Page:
Eight mummies were discovered during excavations near a pyramid in Dahshur, Egypt, the country’s Ministry of Antiquities announced today. Dating from the Late Period (664-332 B.C.), the mummified remains were each covered in painted cartonnage (a sort of paper-maché made from plaster and papyrus or linen) and buried in a limestone sarcophagus.
Only three of the mummies were in good condition, according to Mostafa Waziri, secretary-general of Egypt’s Supreme Council of Antiquities.
The discovery was made during excavations near the White Pyramid of Amenemhat II, a 12th Dynasty pharaoh who died in the early 19th century B.C. The pyramid, one of several built at the necropolis at Dahshur, has been mined for its white limestone blocks and heavily looted, and little of the monument remains today.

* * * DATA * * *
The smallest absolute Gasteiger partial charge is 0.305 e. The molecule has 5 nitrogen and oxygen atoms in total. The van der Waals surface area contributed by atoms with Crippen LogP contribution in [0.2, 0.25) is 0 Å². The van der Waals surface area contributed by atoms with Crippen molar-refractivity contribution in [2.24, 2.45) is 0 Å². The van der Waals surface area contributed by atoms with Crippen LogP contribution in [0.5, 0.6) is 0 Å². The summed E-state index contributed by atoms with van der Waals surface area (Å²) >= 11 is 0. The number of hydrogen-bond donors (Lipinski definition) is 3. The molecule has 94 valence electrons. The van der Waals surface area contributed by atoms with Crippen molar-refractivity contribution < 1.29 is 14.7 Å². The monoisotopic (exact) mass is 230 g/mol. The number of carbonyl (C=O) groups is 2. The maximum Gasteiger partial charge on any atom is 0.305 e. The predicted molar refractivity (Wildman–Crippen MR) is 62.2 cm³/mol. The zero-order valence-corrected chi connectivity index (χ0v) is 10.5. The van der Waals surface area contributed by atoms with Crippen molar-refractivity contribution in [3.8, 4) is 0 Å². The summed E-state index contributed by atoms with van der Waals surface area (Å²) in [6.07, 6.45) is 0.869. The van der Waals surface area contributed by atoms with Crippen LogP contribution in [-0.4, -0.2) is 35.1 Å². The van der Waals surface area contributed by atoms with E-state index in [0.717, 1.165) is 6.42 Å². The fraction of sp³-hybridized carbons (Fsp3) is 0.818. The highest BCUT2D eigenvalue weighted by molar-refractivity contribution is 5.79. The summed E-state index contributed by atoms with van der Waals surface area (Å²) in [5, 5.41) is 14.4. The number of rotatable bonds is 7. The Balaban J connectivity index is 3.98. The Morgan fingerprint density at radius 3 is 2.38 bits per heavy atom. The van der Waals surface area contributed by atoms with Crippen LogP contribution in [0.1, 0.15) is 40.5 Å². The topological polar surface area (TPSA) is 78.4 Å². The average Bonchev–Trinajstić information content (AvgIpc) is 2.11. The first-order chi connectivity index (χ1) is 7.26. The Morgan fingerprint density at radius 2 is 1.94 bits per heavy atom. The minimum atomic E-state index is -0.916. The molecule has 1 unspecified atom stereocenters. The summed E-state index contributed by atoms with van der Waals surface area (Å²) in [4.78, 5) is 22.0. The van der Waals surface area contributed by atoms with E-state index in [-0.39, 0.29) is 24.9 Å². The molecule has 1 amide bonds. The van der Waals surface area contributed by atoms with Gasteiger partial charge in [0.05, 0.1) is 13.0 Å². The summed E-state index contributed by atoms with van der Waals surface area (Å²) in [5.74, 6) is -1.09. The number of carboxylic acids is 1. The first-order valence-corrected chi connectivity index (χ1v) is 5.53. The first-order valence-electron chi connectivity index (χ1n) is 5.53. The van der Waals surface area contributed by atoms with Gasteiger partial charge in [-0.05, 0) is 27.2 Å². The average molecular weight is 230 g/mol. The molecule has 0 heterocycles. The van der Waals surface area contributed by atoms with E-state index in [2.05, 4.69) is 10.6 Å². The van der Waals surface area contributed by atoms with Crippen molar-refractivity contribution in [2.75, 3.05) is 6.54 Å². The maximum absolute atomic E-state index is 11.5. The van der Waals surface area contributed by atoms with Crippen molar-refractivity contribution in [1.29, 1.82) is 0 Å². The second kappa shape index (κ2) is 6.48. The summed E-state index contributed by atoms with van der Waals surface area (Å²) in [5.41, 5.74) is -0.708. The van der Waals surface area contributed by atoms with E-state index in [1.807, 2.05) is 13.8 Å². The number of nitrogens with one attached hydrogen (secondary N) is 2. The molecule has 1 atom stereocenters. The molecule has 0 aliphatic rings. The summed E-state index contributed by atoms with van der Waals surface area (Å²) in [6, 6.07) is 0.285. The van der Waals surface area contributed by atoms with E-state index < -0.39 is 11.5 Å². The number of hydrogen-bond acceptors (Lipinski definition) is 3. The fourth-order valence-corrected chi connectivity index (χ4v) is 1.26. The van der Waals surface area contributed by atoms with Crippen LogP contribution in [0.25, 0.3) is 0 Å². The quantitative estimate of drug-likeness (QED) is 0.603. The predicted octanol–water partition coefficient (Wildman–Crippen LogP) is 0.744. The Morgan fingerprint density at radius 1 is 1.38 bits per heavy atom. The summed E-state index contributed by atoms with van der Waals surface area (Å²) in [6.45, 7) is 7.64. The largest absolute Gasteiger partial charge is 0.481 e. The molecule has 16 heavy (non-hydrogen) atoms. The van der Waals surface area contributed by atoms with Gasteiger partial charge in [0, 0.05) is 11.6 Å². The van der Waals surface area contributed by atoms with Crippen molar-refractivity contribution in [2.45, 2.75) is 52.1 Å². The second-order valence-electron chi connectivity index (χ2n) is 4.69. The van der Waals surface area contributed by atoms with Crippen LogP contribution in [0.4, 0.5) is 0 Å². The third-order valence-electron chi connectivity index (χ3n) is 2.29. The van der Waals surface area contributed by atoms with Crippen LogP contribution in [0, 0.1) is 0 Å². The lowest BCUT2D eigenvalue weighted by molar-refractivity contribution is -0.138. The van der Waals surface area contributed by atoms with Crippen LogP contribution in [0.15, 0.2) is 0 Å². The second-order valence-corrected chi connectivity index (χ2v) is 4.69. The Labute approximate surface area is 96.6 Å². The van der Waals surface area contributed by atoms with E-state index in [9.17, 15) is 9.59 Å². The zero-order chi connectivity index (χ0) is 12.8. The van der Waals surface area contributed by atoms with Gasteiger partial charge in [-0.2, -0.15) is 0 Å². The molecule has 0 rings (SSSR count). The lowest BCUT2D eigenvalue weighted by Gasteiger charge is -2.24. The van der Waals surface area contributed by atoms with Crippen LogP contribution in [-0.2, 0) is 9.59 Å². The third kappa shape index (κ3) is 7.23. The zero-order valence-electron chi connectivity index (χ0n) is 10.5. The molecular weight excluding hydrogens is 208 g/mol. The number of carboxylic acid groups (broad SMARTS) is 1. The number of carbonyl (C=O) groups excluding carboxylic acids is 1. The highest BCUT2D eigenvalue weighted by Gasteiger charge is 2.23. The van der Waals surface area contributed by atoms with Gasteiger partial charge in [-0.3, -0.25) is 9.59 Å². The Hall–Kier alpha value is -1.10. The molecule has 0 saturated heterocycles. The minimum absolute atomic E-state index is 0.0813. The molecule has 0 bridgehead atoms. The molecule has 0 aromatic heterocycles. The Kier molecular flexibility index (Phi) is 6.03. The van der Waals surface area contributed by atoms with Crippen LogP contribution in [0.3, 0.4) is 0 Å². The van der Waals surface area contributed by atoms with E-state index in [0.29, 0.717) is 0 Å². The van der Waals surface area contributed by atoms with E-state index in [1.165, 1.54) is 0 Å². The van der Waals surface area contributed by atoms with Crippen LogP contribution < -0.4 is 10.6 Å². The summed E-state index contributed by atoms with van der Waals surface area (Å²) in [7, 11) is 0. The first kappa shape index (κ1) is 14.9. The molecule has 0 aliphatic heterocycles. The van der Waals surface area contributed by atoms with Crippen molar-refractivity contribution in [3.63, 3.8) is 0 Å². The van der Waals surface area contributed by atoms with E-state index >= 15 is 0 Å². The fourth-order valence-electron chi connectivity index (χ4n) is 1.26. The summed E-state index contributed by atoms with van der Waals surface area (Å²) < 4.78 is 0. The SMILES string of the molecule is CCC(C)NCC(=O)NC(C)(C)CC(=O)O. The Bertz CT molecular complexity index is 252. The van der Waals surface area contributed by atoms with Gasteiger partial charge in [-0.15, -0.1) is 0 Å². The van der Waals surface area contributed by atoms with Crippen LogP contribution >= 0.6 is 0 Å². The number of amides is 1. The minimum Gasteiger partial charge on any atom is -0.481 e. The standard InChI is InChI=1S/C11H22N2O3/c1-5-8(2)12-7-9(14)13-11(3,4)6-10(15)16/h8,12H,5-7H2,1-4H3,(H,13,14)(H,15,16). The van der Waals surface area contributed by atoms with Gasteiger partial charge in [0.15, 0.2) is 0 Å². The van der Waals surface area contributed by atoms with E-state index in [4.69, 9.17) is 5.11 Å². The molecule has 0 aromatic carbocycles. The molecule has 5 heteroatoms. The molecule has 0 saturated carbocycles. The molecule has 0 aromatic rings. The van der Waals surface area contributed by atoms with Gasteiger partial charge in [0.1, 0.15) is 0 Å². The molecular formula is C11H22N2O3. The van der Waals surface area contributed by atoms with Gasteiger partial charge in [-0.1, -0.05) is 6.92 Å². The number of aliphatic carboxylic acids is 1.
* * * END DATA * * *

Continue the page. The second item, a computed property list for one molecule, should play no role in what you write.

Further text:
Visitors peer at the mummified remains of Ramses II in Cairo’s Egyptian Museum. The pharaoh, who reigned from 1279-1213 B.C., is considered one of the most powerful rulers of the Egyptian Empire.
So why were Late Period mummies found near a Middle Kingdom pyramid built some 1,200 years earlier? The pyramid-riddled necropolises of Dahshur and nearby Saqqara served as the elite burial grounds for Memphis, which served as the capital of Lower Egypt during the Old Kingdom and remained powerful during the Middle Kingdom.
By the Late Period, however, the capital had moved to the Nile delta, yet the area around Dahshur and Saqqara remained an important cult center, says Egyptologist and National Geographic explorer Sarah Parcak. “It was still considered a sacred landscape,” she says, “so you have a number a very high-ranking elite burials and tombs from the Late Period scattered throughout Dahshur and Saqqara.”